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New Yorkers will experience new monuments this summer at Socrates
Xaviera Simmons; Rendering of 'The structure the labor the foundation the escape the pause;' 2020; Courtesy the Artist, Socrates Sculpture Park, and David Castillo, Miami.

NEW YORK, NY.- As the country grapples with both a deadly pandemic and the tragic consequences of systemic racism, Socrates Sculpture Park will open an exhibition of new outdoor monuments this summer. MONUMENTS NOW seeks to address the role of monuments in American society – some of which have been removed in recent days – and presents artist-envisioned monuments highlighting underrepresented histories including queer, Indigenous, and diasporic narratives.

Socrates Sculpture Park, as with all NYC Parks, has been open and operating during the pandemic. With Phase I reopening of the city, Socrates will begin installing and presenting MONUMENTS NOW with the initial installation and presentation of Jeffrey Gibson’s project, Because Once You Enter My House, It Becomes Our House on July 10th.

MONUMENTS NOW will evolve over three phases as a cumulative exhibition. Part I opens this summer with major new commissions for monuments by acclaimed artists Jeffrey Gibson, Paul Ramírez Jonas, and Xaviera Simmons. Then Parts II & III open together on October 10, 2020. Part II, Call and Response, features ten monuments by artists selected through an open call application process. Part III, The Next Generation, presents a multi-faceted monument project collectively realized by local Queens high school students. Additionally, the Park’s Broadway Billboard above the main entrance will feature a monuments- related artwork by photographer Nona Faustine.

Monuments are created by artists, but ultimately are valued and empowered by society. Throughout the exhibition, Socrates will engage the community through a “visible conversation” which will allow socially distant visitors to respond to the work through an on-site exchange and display process. Artist-curated online activations will also allow viewers to engage with the projects virtually.

For Part I, artist Jeffrey Gibson – a recipient of a 2019 MacArthur Foundation “Genius Grant” – will present a monument to inclusion and diversity: Because Once You Enter My House, It Becomes Our House. Drawing from Indigenous Mississippian culture, architecture, activist graphic traditions, and queer performative strategies, the large-scale public sculpture projects a future vision of the world that embraces complexities within collective identity. Gibson has also curated a series of performances from Indigenous artists. These performances will be filmed onsite and made available to the public online.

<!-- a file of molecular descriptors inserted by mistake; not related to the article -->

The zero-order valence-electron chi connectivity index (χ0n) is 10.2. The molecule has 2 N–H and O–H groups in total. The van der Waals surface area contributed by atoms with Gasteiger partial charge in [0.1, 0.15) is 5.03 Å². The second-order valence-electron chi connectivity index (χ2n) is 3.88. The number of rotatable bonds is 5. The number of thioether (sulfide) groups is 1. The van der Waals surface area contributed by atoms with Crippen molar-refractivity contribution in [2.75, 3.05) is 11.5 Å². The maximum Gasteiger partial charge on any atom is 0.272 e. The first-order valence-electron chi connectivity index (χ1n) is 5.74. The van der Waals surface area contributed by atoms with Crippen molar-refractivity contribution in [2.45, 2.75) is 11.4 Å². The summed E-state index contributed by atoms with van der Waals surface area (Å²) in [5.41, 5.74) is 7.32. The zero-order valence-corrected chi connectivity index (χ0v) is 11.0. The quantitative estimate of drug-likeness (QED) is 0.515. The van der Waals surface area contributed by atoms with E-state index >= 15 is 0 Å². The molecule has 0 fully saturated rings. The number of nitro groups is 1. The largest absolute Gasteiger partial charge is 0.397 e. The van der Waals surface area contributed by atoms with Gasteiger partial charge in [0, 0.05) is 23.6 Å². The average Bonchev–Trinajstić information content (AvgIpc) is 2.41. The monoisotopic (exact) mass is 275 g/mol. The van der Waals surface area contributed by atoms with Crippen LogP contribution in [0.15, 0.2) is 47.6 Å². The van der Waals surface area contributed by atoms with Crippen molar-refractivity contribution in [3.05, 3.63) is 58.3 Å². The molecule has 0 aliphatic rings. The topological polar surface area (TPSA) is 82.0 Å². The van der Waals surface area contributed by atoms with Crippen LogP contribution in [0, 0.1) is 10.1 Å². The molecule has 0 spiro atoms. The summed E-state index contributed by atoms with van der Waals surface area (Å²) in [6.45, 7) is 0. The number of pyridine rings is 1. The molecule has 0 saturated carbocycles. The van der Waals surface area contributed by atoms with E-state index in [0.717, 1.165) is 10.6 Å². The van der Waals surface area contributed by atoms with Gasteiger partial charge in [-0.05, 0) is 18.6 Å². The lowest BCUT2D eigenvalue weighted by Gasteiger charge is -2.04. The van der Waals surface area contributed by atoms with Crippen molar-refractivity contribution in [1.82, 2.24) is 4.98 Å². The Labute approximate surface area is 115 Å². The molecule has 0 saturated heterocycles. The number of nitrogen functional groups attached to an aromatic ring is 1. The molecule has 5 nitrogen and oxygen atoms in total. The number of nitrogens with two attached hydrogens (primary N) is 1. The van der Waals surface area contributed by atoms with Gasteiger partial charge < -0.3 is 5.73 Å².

Part I continues with Paul Ramírez Jonas’ Eternal Flame – a monument in the form of a grill which honors the role of cuisine and cooking in cultural cohesion and expression among immigrant communities and identities. Eternal Flame is designed to recognize the importance of dialogue and exchange. During this new time of social distancing the grill will not be available for public use, but instead bring people together philosophically and culturally through the common experience of cooking and eating. With this in mind, a series of videos will be released with local and distant chefs invited by the artist to address the meaning of cooking in culture while preparing recipes and relating stories on each dish’s significance. Ramírez Jonas imagines cooking culture as a symbolic eternal flame, enduring in communities for generations, over vast distances.

Xaviera Simmons’ contribution, The structure the labor the foundation the escape the pause, completes Part I and is a series of sculptural forms – each baring landscapes of text culled from historical documents foundational to racial disenfranchisement in the United States. The works are a monument to promises denied, offering insight into governmental policies that continue to shape the racial caste system we live within presently. Simmons will offer a virtual tour and discussion of her works which will be made available to the public online.

For Part II, MONUMENTS NOW: Call and Response, the Park released an open-call for monuments. Fellowship applicants were asked to adhere to the topic of monuments. Over 200 proposals were submitted and the following artists were selected: Daniel Bejar, Fontaine Capel (2020 New York Community Trust Van Lier Fellow), Patrick Costello, Dionisio Cortes Ortega, Bel Falleiros, Jenny Polak, Aya Rodriguez-Izumi, Andrea Solstad, Kiyan Williams (2020 New York Community Trust Van Lier Fellow), and Sandy Williams IV (2020 New York Community Trust Van Lier Fellow). Part II will be on view from October 10, 2020.

For the third part, MONUMENTS NOW: The Next Generation, high school students participating in the Park’s arts education program, Socrateens, will collectively research and realize a monument sculpture (on view beginning October 10, 2020) and accompanying zine. All three parts of MONUMENTS NOW – I. Jeffrey Gibson, Paul Ramírez Jonas, Xaviera Simmons; II. Call and Response; and III. The Next Generation – will remain at the Park through March 2021.

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